• The dormant stages of the rose bushes can be valued as much as, or even more than, the flowering stage – evoking the cycle of life and death, regeneration, and hope for the future.
  • The garden is valued as a place of historic and cultural significance for the wider community to remember the disaster and its legacies within the context of the city of Aberdeen and its relationship with the North Sea oil and gas industry. The garden and memorial has also been a didactic space for teaching students about the impacts of the disaster and the evolution of Health and Safety legislation.
  • The garden and memorial are valued as testimony to the efforts and tenacity of the community of survivors and bereaved in securing agreement and funding for a permanent public memorial. In this context, the name Piper Alpha (Memorial) Garden is viewed positively as specific to the disaster (information provided during assessment). The name 'North Sea Memorial Rose Garden' is viewed negatively as a dilution of the specific association with Piper Alpha, and for its association with the wider North Sea Oil and Gas Industry, which is remembered by some for its lack of support and contribution to the original phase of fundraising for the memorial.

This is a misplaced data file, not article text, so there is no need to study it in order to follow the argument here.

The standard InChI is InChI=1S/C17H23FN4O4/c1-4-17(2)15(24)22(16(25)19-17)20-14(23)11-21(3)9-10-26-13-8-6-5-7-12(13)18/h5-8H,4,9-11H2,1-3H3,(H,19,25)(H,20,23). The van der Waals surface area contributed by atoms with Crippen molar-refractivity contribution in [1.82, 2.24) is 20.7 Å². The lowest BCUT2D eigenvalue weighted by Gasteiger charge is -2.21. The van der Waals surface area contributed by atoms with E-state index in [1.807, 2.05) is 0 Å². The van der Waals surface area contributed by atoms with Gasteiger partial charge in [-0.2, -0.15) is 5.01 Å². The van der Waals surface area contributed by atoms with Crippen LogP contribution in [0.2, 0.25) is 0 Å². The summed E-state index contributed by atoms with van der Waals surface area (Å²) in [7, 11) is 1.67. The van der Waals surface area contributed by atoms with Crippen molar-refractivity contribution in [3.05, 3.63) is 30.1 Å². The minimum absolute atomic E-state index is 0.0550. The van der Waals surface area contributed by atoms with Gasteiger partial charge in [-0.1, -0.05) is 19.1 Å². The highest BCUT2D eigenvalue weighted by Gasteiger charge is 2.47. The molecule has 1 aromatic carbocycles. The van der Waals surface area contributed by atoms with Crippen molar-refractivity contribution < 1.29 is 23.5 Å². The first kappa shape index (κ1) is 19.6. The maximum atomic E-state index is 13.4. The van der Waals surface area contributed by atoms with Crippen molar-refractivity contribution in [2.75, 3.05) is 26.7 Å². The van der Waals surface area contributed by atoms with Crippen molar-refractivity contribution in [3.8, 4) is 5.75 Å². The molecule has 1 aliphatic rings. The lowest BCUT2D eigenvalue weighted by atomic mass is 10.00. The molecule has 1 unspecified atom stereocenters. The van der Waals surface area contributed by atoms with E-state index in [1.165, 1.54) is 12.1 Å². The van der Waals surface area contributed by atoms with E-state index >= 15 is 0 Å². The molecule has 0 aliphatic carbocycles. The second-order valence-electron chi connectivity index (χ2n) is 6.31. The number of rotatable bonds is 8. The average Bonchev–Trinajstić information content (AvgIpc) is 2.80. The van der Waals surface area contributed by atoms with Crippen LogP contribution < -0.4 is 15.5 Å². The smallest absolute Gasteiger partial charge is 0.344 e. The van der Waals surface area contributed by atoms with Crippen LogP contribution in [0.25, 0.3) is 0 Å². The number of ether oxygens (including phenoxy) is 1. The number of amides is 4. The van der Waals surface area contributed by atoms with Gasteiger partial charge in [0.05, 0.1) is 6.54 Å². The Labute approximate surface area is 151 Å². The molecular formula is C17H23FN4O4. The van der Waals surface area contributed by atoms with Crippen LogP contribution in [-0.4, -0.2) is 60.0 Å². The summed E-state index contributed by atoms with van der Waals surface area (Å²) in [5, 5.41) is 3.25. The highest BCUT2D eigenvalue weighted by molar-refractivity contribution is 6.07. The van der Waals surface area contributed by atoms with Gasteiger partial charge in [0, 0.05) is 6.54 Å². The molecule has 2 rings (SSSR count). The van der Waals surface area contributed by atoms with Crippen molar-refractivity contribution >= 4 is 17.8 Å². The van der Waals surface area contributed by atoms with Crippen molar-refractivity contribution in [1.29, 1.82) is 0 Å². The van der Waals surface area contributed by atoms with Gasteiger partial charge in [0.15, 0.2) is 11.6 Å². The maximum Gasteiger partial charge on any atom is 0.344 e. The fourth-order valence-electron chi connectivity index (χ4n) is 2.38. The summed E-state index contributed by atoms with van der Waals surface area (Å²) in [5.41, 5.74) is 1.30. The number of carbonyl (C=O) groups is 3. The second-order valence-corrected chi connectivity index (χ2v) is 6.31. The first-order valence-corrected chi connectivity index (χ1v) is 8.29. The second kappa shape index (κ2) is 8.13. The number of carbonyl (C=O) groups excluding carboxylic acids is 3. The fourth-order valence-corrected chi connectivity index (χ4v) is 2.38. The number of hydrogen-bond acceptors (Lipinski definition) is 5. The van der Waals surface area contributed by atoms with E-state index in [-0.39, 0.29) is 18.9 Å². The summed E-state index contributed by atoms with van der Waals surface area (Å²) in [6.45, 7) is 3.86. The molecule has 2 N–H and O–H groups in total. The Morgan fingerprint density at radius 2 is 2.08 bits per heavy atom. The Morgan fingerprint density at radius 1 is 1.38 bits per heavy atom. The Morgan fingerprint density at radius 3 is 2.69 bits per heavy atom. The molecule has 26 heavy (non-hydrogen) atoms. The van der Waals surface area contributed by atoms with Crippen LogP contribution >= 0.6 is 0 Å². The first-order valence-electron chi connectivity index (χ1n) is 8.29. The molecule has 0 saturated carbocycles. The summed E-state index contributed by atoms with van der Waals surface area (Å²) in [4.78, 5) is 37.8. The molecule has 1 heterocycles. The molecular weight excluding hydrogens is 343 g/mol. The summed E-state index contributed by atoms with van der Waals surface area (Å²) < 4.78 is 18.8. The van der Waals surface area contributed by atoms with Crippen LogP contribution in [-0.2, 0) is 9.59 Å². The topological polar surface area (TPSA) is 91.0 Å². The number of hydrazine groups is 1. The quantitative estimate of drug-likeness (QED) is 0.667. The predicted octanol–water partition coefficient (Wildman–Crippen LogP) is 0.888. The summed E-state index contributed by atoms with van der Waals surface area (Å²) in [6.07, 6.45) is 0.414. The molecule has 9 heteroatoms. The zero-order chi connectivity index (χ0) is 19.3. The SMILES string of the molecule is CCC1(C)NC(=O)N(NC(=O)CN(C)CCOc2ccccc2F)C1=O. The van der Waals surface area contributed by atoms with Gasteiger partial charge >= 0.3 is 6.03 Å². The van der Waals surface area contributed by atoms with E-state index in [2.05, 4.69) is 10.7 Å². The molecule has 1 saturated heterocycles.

The memorial and the garden also have significance as rare physical markers of the cultural heritage of the North Sea oil and gas industry. While attention has focussed on the political and economic impacts of the industry, there is less recognition of its history, heritage and cultural impacts in the UK (Brotherstone and Manson 2007; Oglethorpe 2021). Two projects by the University of Aberdeen have responded to the challenge through the creation of a large archive of oral histories and through collecting and promoting the preservation of records (Lives in the Oil Industry (2000- 2005) and Capturing the Energy (2016-). However, there remains little recognition of the industry's built heritage. In this context, the Piper Alpha memorial and its garden setting remains a relatively rare physical expression in the public realm relating directly to the history and consequences of the industry (Brotherstone and Manson 2007: 33).